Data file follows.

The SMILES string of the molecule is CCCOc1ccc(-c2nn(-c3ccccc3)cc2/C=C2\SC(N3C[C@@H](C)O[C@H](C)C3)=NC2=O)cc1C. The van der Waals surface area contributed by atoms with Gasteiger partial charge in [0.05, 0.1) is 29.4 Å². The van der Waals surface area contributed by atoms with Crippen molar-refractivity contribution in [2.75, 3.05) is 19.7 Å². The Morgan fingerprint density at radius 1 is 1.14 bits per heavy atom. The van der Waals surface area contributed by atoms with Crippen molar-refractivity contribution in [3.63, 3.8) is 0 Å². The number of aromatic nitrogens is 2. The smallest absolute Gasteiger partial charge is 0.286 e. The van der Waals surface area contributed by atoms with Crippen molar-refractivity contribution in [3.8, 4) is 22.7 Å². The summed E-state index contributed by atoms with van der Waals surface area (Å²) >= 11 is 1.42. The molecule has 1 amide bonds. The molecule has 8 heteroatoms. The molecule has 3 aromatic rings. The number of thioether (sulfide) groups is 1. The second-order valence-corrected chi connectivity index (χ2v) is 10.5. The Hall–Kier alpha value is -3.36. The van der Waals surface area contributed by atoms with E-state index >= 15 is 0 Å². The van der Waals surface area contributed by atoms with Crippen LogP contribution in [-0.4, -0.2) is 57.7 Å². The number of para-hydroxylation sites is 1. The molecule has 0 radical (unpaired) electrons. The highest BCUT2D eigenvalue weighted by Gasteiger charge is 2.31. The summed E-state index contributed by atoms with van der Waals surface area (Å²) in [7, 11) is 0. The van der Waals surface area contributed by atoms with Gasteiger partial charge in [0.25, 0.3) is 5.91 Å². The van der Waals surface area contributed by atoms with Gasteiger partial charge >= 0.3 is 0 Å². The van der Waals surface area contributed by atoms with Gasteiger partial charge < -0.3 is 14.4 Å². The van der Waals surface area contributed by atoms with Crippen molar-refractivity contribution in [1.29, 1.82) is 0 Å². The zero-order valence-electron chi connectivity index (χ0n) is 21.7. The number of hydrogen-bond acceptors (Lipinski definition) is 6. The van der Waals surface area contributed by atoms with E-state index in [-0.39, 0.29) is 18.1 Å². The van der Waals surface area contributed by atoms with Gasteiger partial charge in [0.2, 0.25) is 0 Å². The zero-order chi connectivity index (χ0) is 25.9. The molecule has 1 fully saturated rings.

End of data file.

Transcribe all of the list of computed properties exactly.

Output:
The SMILES string of the molecule is CCCOc1ccc(-c2nn(-c3ccccc3)cc2/C=C2\SC(N3C[C@@H](C)O[C@H](C)C3)=NC2=O)cc1C. The van der Waals surface area contributed by atoms with Gasteiger partial charge in [0.05, 0.1) is 29.4 Å². The van der Waals surface area contributed by atoms with Crippen molar-refractivity contribution in [2.75, 3.05) is 19.7 Å². The Morgan fingerprint density at radius 1 is 1.14 bits per heavy atom. The van der Waals surface area contributed by atoms with Crippen molar-refractivity contribution in [3.63, 3.8) is 0 Å². The number of aromatic nitrogens is 2. The smallest absolute Gasteiger partial charge is 0.286 e. The van der Waals surface area contributed by atoms with Crippen molar-refractivity contribution in [3.8, 4) is 22.7 Å². The summed E-state index contributed by atoms with van der Waals surface area (Å²) >= 11 is 1.42. The molecule has 1 amide bonds. The molecule has 8 heteroatoms. The molecule has 3 aromatic rings. The number of thioether (sulfide) groups is 1. The second-order valence-corrected chi connectivity index (χ2v) is 10.5. The Hall–Kier alpha value is -3.36. The van der Waals surface area contributed by atoms with E-state index >= 15 is 0 Å². The van der Waals surface area contributed by atoms with Crippen LogP contribution in [-0.4, -0.2) is 57.7 Å². The number of para-hydroxylation sites is 1. The molecule has 0 radical (unpaired) electrons. The highest BCUT2D eigenvalue weighted by Gasteiger charge is 2.31. The summed E-state index contributed by atoms with van der Waals surface area (Å²) in [7, 11) is 0. The van der Waals surface area contributed by atoms with Gasteiger partial charge in [0.25, 0.3) is 5.91 Å². The van der Waals surface area contributed by atoms with Gasteiger partial charge >= 0.3 is 0 Å². The van der Waals surface area contributed by atoms with Gasteiger partial charge < -0.3 is 14.4 Å². The van der Waals surface area contributed by atoms with Crippen molar-refractivity contribution in [1.29, 1.82) is 0 Å². The zero-order valence-electron chi connectivity index (χ0n) is 21.7. The number of hydrogen-bond acceptors (Lipinski definition) is 6. The van der Waals surface area contributed by atoms with E-state index in [-0.39, 0.29) is 18.1 Å². The van der Waals surface area contributed by atoms with Gasteiger partial charge in [0.2, 0.25) is 0 Å². The zero-order chi connectivity index (χ0) is 25.9. The molecule has 1 fully saturated rings.